I was told to pack my bags, go home, and be with my family—the final graceful act of Florida Stage, which had been renowned for how well it treated its employees and guests. On Friday, thirty-seven minutes after my son and I arrived at the family farm, our dad, my beloved Doc, peacefully departed our world.
The full board was sent an email and asked to vote. They never met face to face to discuss the situation.
We closed, as scheduled, the world premiere of Carter W. Lewis’ The Cha Cha of A Camel Spider, an astounding piece, beautifully produced, about the Muslim American experience, the rampaging corporate mercenaries filling the Middle East, slam poetry, and the power of Led Zeppelin, on Sunday June 5, 2011. And on Monday, while I was at my dad’s funeral, the staff was told that Florida Stage had ceased operations. The fact that I didn’t have to be there was, I think, Doc’s parting gift to me.
At least one board member found out that we were no more when a shocked employee changed his Facebook status to “formerly employed at Florida Stage.”
I know that my life changed that day in more ways than I can count. That I changed. And I know that what I am now is one of those people.
I am one of those people who are unemployed. Who are uninsurable. Who didn’t save for a rainy day. Who spent their entire career with a single employer that no longer exists. I am one of those people who neglected their family and friends, their health and their relationships, for something I believed in and loved, something so secure and consuming and important—and, as it turns out, so very easily ended.
I am now one of those people who are not distinguishable from the crowds of former employees of theaters that have declared bankruptcy, those companies who didn’t pay their royalties, who dumped their staff without warning, who left actors without a show. One of those people who moved into a new space and very quickly closed, had their Equity bond revoked, has had their company car repossessed, and was served with a court summons during dinner. I am one of those people who, despite years of pouring everything I had into making Florida Stage successful, couldn’t stop its failure.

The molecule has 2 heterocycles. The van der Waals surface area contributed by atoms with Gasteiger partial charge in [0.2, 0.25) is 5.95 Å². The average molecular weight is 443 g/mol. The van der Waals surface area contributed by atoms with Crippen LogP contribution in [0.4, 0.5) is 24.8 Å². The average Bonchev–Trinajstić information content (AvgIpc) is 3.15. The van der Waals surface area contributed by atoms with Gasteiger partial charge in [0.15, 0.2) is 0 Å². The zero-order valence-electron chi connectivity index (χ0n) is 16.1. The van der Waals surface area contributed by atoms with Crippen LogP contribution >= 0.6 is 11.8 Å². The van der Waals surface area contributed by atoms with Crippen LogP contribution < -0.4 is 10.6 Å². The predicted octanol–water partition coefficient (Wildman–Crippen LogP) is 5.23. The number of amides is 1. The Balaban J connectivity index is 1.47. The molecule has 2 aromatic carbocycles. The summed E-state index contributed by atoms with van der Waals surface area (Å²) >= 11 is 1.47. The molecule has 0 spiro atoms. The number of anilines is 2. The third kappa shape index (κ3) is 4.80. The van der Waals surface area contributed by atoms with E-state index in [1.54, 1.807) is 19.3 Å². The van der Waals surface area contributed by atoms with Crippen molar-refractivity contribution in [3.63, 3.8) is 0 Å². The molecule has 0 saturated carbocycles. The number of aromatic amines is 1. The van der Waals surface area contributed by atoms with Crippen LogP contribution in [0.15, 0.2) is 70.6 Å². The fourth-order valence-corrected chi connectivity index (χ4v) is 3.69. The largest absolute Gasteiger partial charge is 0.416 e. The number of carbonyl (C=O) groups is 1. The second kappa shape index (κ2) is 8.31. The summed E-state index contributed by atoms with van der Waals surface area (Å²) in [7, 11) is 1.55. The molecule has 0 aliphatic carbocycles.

I have become one of those people who gets talked about—with concern, hatred, disgust, empathy, in that way that I have talked about others’ failures, wondering why they didn’t? Or what if they had? I have been made fearful by others’ failures. Failure equals loss, and loss—be it of a parent or a relationship or of a dream—is hard and awful. In the failure of others we see how close we are to losing it all, too.
I have become one of those people I never thought I’d be, one of those people you think you’ll never be, one of those people that any of us can become at any time.
I have also become one of those people who has taken it on the chin, gotten up again, and kept going. Who has been shaken to their core. I’ve become one of those people whose teenage son has held them while they cried. Who has had friends and family loan them money, give them plane tickets and a weekend in the country, surprise them with a drink, a meal, a visit. I have learned to say thank you to offers of help and to accept these gifts with a sense of pride instead of shame, because I have, would and will do the same. I have become a person who has time for her husband, her best friends, old acquaintances, new projects, herself. I am now one of those people who have gratefully taken stock of their network, who has updated her resume, and set up a lovely home office. I have become one of those people who has given glowing references, packed folks off to grad school and new jobs, and helped celebrate astounding career tangents.
I’m working at being happy to be one of those people who used to produce very high quality new work at a really wonderful theater with amazing colleagues and extraordinarily talented artists. One of those people who had a hand in spinning plays and people across the landscape of the American theater.
I am one of those people who helped bring, and hopefully will continue to help bring, new works to life. And it looks as though one of those new works is going to be me. An older, wiser, smarter, prouder, stronger me.
And I am okay with that.